FLINT TALK New Mag
When Parents Collide
Several weeks ago, two women got into an argument "after a dispute over foul language" outside of Neithercut Elementary School in Flint, Michigan.
When Parents Collide
By A. Hall is a guest blogger
Several weeks ago, two women got into an argument "after a dispute over foul language" outside of Neithercut Elementary School in Flint, Michigan. While arguments between people happen often, and sometimes with good reason, this one quickly culminated in the absurd and horrifying, as one woman proceeded to run the other over with a car, prompting her arrest and the woman who was hit being listed in critical condition. While violence is never acceptable, being driven to violence over profane language seems utterly absurd and sadly indicative of American culture's desire to censor everything in life other than one person physically abusing another, a trend made more than clear in our movie and television ratings systems for the last several decades.
Though according to the article no children saw any of this, if they did, I'm sure they would've been horrified, too. When parents fight in public, it's almost always an embarrassing, deeply uncomfortable experience for older children and a terrible example to set for younger children, who likely still see their parents as major influences on and models of behavior in their short lives.
When I see parents melt down publicly now, I feel as sorry for their children as I feel angry at the parents for exploding. I know that my own parents' behavior (and, at times, anger) shaped how I acted at many points in my life, and I still feel terrible about the temper tantrums I threw in elementary school, at piano lessons, and even as late as middle school, when I yelled at a room of children and stormed out over something likely insignificant at best.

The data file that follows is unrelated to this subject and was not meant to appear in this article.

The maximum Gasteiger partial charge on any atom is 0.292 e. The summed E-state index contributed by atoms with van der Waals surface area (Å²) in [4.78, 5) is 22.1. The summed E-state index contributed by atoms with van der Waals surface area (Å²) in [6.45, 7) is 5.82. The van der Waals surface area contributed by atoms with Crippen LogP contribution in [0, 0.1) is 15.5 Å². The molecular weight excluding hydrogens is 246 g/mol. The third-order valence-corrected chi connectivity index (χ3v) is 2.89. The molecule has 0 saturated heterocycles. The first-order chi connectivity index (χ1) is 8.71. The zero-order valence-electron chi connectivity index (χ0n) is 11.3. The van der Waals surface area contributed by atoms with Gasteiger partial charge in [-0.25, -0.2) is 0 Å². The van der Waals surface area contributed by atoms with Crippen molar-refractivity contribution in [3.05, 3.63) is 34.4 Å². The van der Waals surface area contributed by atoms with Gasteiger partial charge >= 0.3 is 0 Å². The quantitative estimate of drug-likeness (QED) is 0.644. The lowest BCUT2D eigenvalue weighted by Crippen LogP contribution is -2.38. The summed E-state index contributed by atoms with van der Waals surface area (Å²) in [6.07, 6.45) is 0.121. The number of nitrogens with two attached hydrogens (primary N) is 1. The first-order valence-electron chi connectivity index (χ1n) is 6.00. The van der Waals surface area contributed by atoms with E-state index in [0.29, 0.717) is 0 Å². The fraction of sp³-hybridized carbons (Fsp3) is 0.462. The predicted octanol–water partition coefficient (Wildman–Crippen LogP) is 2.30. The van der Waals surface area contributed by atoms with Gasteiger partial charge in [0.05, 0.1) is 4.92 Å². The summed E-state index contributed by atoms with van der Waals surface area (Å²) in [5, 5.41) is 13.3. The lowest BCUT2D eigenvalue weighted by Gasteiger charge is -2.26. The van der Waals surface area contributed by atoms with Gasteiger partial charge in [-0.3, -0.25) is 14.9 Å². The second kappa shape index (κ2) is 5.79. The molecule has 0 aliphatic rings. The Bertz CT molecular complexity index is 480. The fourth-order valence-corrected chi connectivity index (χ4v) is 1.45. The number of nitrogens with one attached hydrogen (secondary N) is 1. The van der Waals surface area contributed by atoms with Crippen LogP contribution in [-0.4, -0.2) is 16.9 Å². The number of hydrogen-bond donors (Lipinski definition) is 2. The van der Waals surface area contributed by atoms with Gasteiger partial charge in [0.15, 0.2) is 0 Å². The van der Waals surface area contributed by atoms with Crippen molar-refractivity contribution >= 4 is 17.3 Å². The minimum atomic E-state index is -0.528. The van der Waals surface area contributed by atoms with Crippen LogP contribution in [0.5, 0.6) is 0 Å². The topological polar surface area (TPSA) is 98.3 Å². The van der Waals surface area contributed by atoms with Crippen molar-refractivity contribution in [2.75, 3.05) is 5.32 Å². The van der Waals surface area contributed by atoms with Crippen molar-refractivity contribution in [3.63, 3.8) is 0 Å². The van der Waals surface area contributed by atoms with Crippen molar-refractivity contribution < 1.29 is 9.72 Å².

Watching parents fight - almost invariably in a conflict of values and about what their children are exposed to, like the argument about language at Neithercut - is watching two misguided people's personal views clash in the worst possible way. It is destructive, regressive, and ensures not that something will change in their favor but that anyone who sees it (and anyone within earshot, and anyone they know) will make sure that the parents responsible for disasters like this incident will never be taken seriously again.
Young children have been proven to mirror the behavior of their parents (or guardians, or step-parents, or other caregivers). Given that parents are among the first people that they're exposed to, watching parents fight has the potential to send messages to their children that this is how one should act when unsatisfied with an outcome or unable to process a situation rationally, which will in turn prompt the child to behave in a similar manner at some point in its life (and that moment will unavoidably come at some point, as no one can live forever without being disagreed with, wronged, or at least convinced that they've been wronged by someone).
While being driven to run someone over is an extreme example, it's a disgusting, unpleasant thing and it sets a terrible precedent for everyone involved. Being rational - or simply choosing not to hit someone with a car - would have likely worked out better for everyone involved.
Flint Talk Writer: A. Hall